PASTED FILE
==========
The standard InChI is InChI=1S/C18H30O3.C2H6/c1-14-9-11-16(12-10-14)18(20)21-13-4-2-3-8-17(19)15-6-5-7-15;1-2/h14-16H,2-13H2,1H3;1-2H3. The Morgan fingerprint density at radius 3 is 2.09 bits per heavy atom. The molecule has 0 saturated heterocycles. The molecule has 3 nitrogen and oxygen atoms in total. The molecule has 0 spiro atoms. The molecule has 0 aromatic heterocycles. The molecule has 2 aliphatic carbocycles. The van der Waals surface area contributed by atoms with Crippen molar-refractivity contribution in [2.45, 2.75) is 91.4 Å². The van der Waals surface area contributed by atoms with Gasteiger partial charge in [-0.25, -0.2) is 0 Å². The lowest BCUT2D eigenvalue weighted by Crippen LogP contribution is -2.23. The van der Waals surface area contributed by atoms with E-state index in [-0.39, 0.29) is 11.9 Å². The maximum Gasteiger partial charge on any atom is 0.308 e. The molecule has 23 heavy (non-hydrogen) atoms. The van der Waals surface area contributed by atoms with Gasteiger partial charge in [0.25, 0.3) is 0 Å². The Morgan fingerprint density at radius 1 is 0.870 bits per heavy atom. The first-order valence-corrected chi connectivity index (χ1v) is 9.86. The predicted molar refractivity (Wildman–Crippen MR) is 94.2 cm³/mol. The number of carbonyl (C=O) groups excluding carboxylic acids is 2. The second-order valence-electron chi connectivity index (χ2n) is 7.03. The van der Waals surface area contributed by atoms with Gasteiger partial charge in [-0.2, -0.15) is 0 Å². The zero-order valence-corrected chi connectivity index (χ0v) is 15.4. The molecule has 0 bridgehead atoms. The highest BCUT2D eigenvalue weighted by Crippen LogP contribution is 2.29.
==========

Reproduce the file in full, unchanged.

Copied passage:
The standard InChI is InChI=1S/C18H30O3.C2H6/c1-14-9-11-16(12-10-14)18(20)21-13-4-2-3-8-17(19)15-6-5-7-15;1-2/h14-16H,2-13H2,1H3;1-2H3. The Morgan fingerprint density at radius 3 is 2.09 bits per heavy atom. The molecule has 0 saturated heterocycles. The molecule has 3 nitrogen and oxygen atoms in total. The molecule has 0 spiro atoms. The molecule has 0 aromatic heterocycles. The molecule has 2 aliphatic carbocycles. The van der Waals surface area contributed by atoms with Crippen molar-refractivity contribution in [2.45, 2.75) is 91.4 Å². The van der Waals surface area contributed by atoms with Gasteiger partial charge in [-0.25, -0.2) is 0 Å². The lowest BCUT2D eigenvalue weighted by Crippen LogP contribution is -2.23. The van der Waals surface area contributed by atoms with E-state index in [-0.39, 0.29) is 11.9 Å². The maximum Gasteiger partial charge on any atom is 0.308 e. The molecule has 23 heavy (non-hydrogen) atoms. The van der Waals surface area contributed by atoms with Gasteiger partial charge in [0.25, 0.3) is 0 Å². The Morgan fingerprint density at radius 1 is 0.870 bits per heavy atom. The first-order valence-corrected chi connectivity index (χ1v) is 9.86. The predicted molar refractivity (Wildman–Crippen MR) is 94.2 cm³/mol. The number of carbonyl (C=O) groups excluding carboxylic acids is 2. The second-order valence-electron chi connectivity index (χ2n) is 7.03. The van der Waals surface area contributed by atoms with Gasteiger partial charge in [-0.2, -0.15) is 0 Å². The zero-order valence-corrected chi connectivity index (χ0v) is 15.4. The molecule has 0 bridgehead atoms. The highest BCUT2D eigenvalue weighted by Crippen LogP contribution is 2.29.